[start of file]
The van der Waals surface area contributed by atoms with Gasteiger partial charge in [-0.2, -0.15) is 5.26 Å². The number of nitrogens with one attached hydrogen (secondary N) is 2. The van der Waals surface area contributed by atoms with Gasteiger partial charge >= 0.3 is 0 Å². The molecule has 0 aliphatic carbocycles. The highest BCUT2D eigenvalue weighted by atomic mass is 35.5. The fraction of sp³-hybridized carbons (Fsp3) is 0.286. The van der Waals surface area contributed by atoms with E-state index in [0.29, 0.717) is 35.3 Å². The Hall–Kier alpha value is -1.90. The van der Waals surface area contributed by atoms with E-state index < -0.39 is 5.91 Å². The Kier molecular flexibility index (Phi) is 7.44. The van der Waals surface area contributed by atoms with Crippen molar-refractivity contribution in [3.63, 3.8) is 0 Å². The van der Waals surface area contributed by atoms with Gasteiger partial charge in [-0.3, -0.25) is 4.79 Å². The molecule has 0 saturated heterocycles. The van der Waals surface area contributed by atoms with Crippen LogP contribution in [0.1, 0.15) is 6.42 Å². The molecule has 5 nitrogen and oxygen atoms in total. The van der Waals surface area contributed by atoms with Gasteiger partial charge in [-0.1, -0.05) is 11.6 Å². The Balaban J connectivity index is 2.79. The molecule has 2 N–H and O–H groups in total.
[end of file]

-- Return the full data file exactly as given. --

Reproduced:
The van der Waals surface area contributed by atoms with Gasteiger partial charge in [-0.2, -0.15) is 5.26 Å². The number of nitrogens with one attached hydrogen (secondary N) is 2. The van der Waals surface area contributed by atoms with Gasteiger partial charge >= 0.3 is 0 Å². The molecule has 0 aliphatic carbocycles. The highest BCUT2D eigenvalue weighted by atomic mass is 35.5. The fraction of sp³-hybridized carbons (Fsp3) is 0.286. The van der Waals surface area contributed by atoms with E-state index in [0.29, 0.717) is 35.3 Å². The Hall–Kier alpha value is -1.90. The van der Waals surface area contributed by atoms with E-state index < -0.39 is 5.91 Å². The Kier molecular flexibility index (Phi) is 7.44. The van der Waals surface area contributed by atoms with Crippen molar-refractivity contribution in [3.63, 3.8) is 0 Å². The van der Waals surface area contributed by atoms with Gasteiger partial charge in [-0.3, -0.25) is 4.79 Å². The molecule has 0 saturated heterocycles. The van der Waals surface area contributed by atoms with Crippen LogP contribution in [0.1, 0.15) is 6.42 Å². The molecule has 5 nitrogen and oxygen atoms in total. The van der Waals surface area contributed by atoms with Gasteiger partial charge in [-0.1, -0.05) is 11.6 Å². The Balaban J connectivity index is 2.79. The molecule has 2 N–H and O–H groups in total.